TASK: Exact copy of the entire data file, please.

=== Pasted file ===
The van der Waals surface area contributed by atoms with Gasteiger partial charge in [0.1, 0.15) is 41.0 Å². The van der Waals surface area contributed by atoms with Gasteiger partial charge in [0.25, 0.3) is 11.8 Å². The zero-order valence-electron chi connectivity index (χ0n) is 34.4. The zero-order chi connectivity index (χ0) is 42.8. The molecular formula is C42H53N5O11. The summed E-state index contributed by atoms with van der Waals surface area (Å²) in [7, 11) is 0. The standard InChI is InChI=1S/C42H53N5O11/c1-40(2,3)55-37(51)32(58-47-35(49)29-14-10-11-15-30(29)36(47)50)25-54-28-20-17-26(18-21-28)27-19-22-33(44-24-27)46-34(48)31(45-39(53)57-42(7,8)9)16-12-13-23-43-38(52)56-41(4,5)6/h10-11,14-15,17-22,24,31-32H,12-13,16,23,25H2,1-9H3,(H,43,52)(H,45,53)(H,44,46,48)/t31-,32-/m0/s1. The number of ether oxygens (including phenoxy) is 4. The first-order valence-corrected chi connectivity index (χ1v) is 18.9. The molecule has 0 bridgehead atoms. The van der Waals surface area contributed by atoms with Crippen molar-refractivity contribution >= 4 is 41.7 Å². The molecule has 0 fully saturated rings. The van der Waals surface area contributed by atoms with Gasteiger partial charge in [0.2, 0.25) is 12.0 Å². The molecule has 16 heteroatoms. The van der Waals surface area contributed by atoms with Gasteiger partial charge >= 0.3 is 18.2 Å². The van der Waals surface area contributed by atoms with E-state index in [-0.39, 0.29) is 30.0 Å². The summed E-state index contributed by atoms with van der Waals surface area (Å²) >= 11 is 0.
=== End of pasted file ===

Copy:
The van der Waals surface area contributed by atoms with Gasteiger partial charge in [0.1, 0.15) is 41.0 Å². The van der Waals surface area contributed by atoms with Gasteiger partial charge in [0.25, 0.3) is 11.8 Å². The zero-order valence-electron chi connectivity index (χ0n) is 34.4. The zero-order chi connectivity index (χ0) is 42.8. The molecular formula is C42H53N5O11. The summed E-state index contributed by atoms with van der Waals surface area (Å²) in [7, 11) is 0. The standard InChI is InChI=1S/C42H53N5O11/c1-40(2,3)55-37(51)32(58-47-35(49)29-14-10-11-15-30(29)36(47)50)25-54-28-20-17-26(18-21-28)27-19-22-33(44-24-27)46-34(48)31(45-39(53)57-42(7,8)9)16-12-13-23-43-38(52)56-41(4,5)6/h10-11,14-15,17-22,24,31-32H,12-13,16,23,25H2,1-9H3,(H,43,52)(H,45,53)(H,44,46,48)/t31-,32-/m0/s1. The number of ether oxygens (including phenoxy) is 4. The first-order valence-corrected chi connectivity index (χ1v) is 18.9. The molecule has 0 bridgehead atoms. The van der Waals surface area contributed by atoms with Crippen molar-refractivity contribution >= 4 is 41.7 Å². The molecule has 0 fully saturated rings. The van der Waals surface area contributed by atoms with Gasteiger partial charge in [0.2, 0.25) is 12.0 Å². The molecule has 16 heteroatoms. The van der Waals surface area contributed by atoms with Gasteiger partial charge >= 0.3 is 18.2 Å². The van der Waals surface area contributed by atoms with E-state index in [-0.39, 0.29) is 30.0 Å². The summed E-state index contributed by atoms with van der Waals surface area (Å²) >= 11 is 0.